Oman goes solar for oil extraction
Oman aims for 30 percent of oil recovery to be solar-driven. (Glasspoint)
The sultanate of Oman aims to employ solar technology as a long-term method to extract its heavier grade of crude oil, a managing director said.
"The use of solar for oil recovery is a long-term solution," Raoul Restucci, managing director of Petroleum Development Oman, said in an interview published Wednesday by The Wall Street Journal.
The energy company along with its partners at Royal Dutch Shell and French energy company Total announced plans to install a 1,021 megawatt solar facility at the country's Amal West oil field for enhanced oil recovery.
Primary recovery from oil deposits relates to natural pressure in the reservoir. Secondary recovery involves water or gas injection into the well to increase production. Enhanced oil recovery techniques include further stimulation from steam, gas or chemical injections into the well.
Consultant group Wood Mackenzie finds that, for North American shale basins, enhanced oil recovery could result in a 100 percent increase in recovery rates and add between 1.5 million and 3 million barrels per day in oil production by 2030.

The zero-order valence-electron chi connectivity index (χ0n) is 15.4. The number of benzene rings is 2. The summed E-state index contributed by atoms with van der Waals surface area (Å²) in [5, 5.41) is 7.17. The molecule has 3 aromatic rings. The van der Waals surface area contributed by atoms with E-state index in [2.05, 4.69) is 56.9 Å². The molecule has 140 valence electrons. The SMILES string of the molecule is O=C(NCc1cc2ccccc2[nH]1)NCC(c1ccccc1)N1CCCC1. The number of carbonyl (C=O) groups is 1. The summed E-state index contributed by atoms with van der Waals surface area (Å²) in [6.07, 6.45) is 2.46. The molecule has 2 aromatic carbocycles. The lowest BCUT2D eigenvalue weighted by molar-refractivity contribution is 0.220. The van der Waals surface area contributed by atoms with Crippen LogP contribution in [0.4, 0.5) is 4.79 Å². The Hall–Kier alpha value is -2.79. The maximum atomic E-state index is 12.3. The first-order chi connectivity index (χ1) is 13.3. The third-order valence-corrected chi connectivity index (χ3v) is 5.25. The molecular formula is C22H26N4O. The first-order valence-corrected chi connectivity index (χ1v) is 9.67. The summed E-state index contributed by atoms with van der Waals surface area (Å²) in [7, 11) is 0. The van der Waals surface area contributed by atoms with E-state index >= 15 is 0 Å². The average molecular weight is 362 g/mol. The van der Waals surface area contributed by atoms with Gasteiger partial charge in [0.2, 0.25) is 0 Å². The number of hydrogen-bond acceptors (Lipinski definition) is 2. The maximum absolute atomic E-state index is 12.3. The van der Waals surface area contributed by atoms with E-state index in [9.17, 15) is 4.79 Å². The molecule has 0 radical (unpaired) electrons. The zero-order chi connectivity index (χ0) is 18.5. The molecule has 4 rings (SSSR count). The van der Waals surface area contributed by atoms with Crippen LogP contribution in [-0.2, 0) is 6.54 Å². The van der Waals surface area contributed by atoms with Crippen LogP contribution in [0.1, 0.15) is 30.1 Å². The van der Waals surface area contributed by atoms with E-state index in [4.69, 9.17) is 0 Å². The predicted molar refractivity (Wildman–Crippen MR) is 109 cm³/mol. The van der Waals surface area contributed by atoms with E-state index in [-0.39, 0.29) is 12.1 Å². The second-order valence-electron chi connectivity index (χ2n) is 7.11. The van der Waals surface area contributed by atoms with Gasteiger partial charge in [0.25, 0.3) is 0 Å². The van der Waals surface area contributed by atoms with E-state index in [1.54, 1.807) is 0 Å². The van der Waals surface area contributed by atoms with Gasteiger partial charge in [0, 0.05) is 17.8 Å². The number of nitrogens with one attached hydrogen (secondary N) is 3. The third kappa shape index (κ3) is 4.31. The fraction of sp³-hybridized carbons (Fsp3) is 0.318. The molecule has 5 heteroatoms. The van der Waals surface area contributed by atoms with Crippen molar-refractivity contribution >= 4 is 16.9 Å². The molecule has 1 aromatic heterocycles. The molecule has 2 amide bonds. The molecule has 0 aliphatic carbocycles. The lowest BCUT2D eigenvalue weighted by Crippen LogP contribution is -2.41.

Oman is the largest regional oil and gas producer that's not a member of the Organization of Petroleum Exporting Countries. A 2013 report from the U.S. Energy Information Administration finds Oman produced 970,000 barrels of oil per day in 2000 and 710,000 bpd in 2007. Five years later, its production reached 919,000 bpd thanks in part to enhanced oil recovery techniques.
According to the Journal, Oman expects solar-driven enhanced oil recovery will be contributing to about 30 percent of its total production by 2023.
- Will terror attacks damper Arabs' appetite for European holidays?
- So cool it's hot: Saudi Arabia's $3.2B HVACR market driven by construction boom
- US, EU protectionist policies may be a blessing in disguise for GCC suppliers
- Dubai to Doha: How far can you stretch your dirham?
- OPEC's poor history of compliance will make production cut deal a challenge